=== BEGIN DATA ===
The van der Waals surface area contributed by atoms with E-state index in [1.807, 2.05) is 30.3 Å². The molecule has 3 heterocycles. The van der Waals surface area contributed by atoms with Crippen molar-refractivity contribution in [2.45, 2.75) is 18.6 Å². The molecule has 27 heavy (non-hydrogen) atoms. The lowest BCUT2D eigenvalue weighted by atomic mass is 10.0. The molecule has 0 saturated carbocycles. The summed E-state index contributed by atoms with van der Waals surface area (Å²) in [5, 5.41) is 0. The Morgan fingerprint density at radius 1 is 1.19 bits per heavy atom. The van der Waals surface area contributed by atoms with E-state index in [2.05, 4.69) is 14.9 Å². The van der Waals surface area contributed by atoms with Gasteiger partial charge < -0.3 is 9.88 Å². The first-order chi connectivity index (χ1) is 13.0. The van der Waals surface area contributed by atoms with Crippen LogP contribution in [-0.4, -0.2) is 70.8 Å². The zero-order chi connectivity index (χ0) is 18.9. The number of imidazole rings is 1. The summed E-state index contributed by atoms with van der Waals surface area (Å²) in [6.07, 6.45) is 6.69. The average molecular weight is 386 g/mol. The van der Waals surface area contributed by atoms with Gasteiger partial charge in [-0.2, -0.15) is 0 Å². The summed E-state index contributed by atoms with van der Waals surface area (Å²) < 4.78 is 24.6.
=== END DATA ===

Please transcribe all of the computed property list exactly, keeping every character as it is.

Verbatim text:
The van der Waals surface area contributed by atoms with E-state index in [1.807, 2.05) is 30.3 Å². The molecule has 3 heterocycles. The van der Waals surface area contributed by atoms with Crippen molar-refractivity contribution in [2.45, 2.75) is 18.6 Å². The molecule has 27 heavy (non-hydrogen) atoms. The lowest BCUT2D eigenvalue weighted by atomic mass is 10.0. The molecule has 0 saturated carbocycles. The summed E-state index contributed by atoms with van der Waals surface area (Å²) in [5, 5.41) is 0. The Morgan fingerprint density at radius 1 is 1.19 bits per heavy atom. The van der Waals surface area contributed by atoms with E-state index in [2.05, 4.69) is 14.9 Å². The van der Waals surface area contributed by atoms with Gasteiger partial charge < -0.3 is 9.88 Å². The first-order chi connectivity index (χ1) is 13.0. The van der Waals surface area contributed by atoms with Crippen LogP contribution in [-0.4, -0.2) is 70.8 Å². The zero-order chi connectivity index (χ0) is 18.9. The number of imidazole rings is 1. The summed E-state index contributed by atoms with van der Waals surface area (Å²) in [6.07, 6.45) is 6.69. The average molecular weight is 386 g/mol. The van der Waals surface area contributed by atoms with Gasteiger partial charge in [-0.2, -0.15) is 0 Å². The summed E-state index contributed by atoms with van der Waals surface area (Å²) < 4.78 is 24.6.